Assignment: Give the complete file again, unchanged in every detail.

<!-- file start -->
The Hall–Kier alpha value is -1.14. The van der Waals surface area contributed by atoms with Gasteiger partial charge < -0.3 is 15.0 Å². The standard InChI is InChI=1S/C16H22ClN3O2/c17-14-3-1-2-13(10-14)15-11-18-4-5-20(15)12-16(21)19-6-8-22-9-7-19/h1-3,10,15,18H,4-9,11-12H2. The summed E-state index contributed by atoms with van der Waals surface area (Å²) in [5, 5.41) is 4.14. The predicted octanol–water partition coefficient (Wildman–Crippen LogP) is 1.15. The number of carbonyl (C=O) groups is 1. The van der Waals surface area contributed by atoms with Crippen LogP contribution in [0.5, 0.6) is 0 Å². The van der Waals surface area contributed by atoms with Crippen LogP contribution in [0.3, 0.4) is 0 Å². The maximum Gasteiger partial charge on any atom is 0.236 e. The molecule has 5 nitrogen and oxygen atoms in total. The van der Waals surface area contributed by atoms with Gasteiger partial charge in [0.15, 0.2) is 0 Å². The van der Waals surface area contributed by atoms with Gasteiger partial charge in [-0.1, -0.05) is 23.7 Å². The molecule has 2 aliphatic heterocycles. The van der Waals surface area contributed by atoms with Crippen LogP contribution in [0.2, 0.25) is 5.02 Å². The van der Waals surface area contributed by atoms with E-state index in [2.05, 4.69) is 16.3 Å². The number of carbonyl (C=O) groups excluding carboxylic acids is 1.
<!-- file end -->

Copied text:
The Hall–Kier alpha value is -1.14. The van der Waals surface area contributed by atoms with Gasteiger partial charge < -0.3 is 15.0 Å². The standard InChI is InChI=1S/C16H22ClN3O2/c17-14-3-1-2-13(10-14)15-11-18-4-5-20(15)12-16(21)19-6-8-22-9-7-19/h1-3,10,15,18H,4-9,11-12H2. The summed E-state index contributed by atoms with van der Waals surface area (Å²) in [5, 5.41) is 4.14. The predicted octanol–water partition coefficient (Wildman–Crippen LogP) is 1.15. The number of carbonyl (C=O) groups is 1. The van der Waals surface area contributed by atoms with Crippen LogP contribution in [0.5, 0.6) is 0 Å². The van der Waals surface area contributed by atoms with Crippen LogP contribution in [0.3, 0.4) is 0 Å². The maximum Gasteiger partial charge on any atom is 0.236 e. The molecule has 5 nitrogen and oxygen atoms in total. The van der Waals surface area contributed by atoms with Gasteiger partial charge in [0.15, 0.2) is 0 Å². The van der Waals surface area contributed by atoms with Gasteiger partial charge in [-0.1, -0.05) is 23.7 Å². The molecule has 2 aliphatic heterocycles. The van der Waals surface area contributed by atoms with Crippen LogP contribution in [0.2, 0.25) is 5.02 Å². The van der Waals surface area contributed by atoms with E-state index in [2.05, 4.69) is 16.3 Å². The number of carbonyl (C=O) groups excluding carboxylic acids is 1.